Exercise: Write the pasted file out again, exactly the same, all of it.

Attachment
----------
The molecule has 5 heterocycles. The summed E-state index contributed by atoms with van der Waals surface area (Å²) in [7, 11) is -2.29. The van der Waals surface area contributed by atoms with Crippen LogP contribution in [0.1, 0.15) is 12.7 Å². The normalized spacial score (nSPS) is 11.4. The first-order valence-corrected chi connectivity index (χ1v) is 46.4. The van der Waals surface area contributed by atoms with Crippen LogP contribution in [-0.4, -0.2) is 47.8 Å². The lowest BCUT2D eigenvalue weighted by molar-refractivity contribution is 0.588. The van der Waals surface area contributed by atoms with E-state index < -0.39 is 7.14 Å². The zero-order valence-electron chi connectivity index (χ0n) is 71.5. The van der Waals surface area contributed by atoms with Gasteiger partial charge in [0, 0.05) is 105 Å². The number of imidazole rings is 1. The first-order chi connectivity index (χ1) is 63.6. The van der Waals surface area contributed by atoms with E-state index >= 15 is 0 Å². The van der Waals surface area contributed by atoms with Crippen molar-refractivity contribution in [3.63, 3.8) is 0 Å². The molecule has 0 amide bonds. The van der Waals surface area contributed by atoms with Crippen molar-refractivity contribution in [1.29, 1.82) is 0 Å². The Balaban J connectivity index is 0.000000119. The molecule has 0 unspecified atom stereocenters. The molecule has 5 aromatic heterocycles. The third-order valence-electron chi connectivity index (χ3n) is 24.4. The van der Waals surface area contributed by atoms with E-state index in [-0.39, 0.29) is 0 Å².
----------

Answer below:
The molecule has 5 heterocycles. The summed E-state index contributed by atoms with van der Waals surface area (Å²) in [7, 11) is -2.29. The van der Waals surface area contributed by atoms with Crippen LogP contribution in [0.1, 0.15) is 12.7 Å². The normalized spacial score (nSPS) is 11.4. The first-order valence-corrected chi connectivity index (χ1v) is 46.4. The van der Waals surface area contributed by atoms with Crippen LogP contribution in [-0.4, -0.2) is 47.8 Å². The lowest BCUT2D eigenvalue weighted by molar-refractivity contribution is 0.588. The van der Waals surface area contributed by atoms with E-state index < -0.39 is 7.14 Å². The zero-order valence-electron chi connectivity index (χ0n) is 71.5. The van der Waals surface area contributed by atoms with Gasteiger partial charge in [0, 0.05) is 105 Å². The number of imidazole rings is 1. The first-order chi connectivity index (χ1) is 63.6. The van der Waals surface area contributed by atoms with E-state index >= 15 is 0 Å². The van der Waals surface area contributed by atoms with Crippen molar-refractivity contribution in [3.63, 3.8) is 0 Å². The molecule has 0 amide bonds. The van der Waals surface area contributed by atoms with Crippen molar-refractivity contribution in [1.29, 1.82) is 0 Å². The Balaban J connectivity index is 0.000000119. The molecule has 0 unspecified atom stereocenters. The molecule has 5 aromatic heterocycles. The third-order valence-electron chi connectivity index (χ3n) is 24.4. The van der Waals surface area contributed by atoms with E-state index in [-0.39, 0.29) is 0 Å².